One of Zane’s favorite learning “games” on the iPod is Monkey Preschool Lunchbox. First off there’s a monkey. Secondly, the monkey talks to you. So it’s a winner right off the bat! There’s also lively music, bright colors, and little challenges to solve: which fruit starts with C, can you find the smaller fruit, put the banana back together, and so forth. Correctly answered items spin into the lunchbox and the monkey does a backflip.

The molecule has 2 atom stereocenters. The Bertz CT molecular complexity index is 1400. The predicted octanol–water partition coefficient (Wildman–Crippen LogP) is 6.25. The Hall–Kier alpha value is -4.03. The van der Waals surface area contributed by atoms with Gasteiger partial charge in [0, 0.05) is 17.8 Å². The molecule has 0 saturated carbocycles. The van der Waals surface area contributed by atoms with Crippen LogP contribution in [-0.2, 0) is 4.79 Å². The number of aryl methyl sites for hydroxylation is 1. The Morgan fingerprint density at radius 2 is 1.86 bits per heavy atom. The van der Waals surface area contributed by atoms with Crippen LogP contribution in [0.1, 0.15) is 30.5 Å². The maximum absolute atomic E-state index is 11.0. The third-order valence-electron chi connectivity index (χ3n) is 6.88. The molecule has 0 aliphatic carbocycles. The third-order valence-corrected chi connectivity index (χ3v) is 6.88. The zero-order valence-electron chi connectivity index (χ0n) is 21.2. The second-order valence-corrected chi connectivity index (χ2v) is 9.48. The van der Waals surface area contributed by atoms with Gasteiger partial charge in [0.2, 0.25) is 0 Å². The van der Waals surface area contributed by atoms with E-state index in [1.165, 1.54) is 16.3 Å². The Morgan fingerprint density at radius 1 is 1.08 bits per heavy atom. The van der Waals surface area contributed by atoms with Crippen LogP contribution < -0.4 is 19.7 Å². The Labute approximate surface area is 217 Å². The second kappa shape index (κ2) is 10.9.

It’s all driven by the touch screen, no external buttons or keys. We have an old laptop that I put a letter and number program on, but even to this day Zane mostly whacks the keys (whacking the return key right off its mount). When you think about it from a fresh perspective like his, the keys and a mouse or trackpad are so far removed from the screen (physically and metaphorically) that they are almost like a separate toy. On the iPod (and soon the iPad) you interact directly. A button can show up anywhere and, just as importantly, not be there at all if there’s no need for it. Contrast that with even the learning devices/computers they make for kids where there’s physical buttons littered all over the place and the first part of learning is to actually teach the new interface rather than counting, or color, or letter. It makes me wonder if his generation will be a touch generation, where they just expect that anything they need to interact with will be direct and obvious.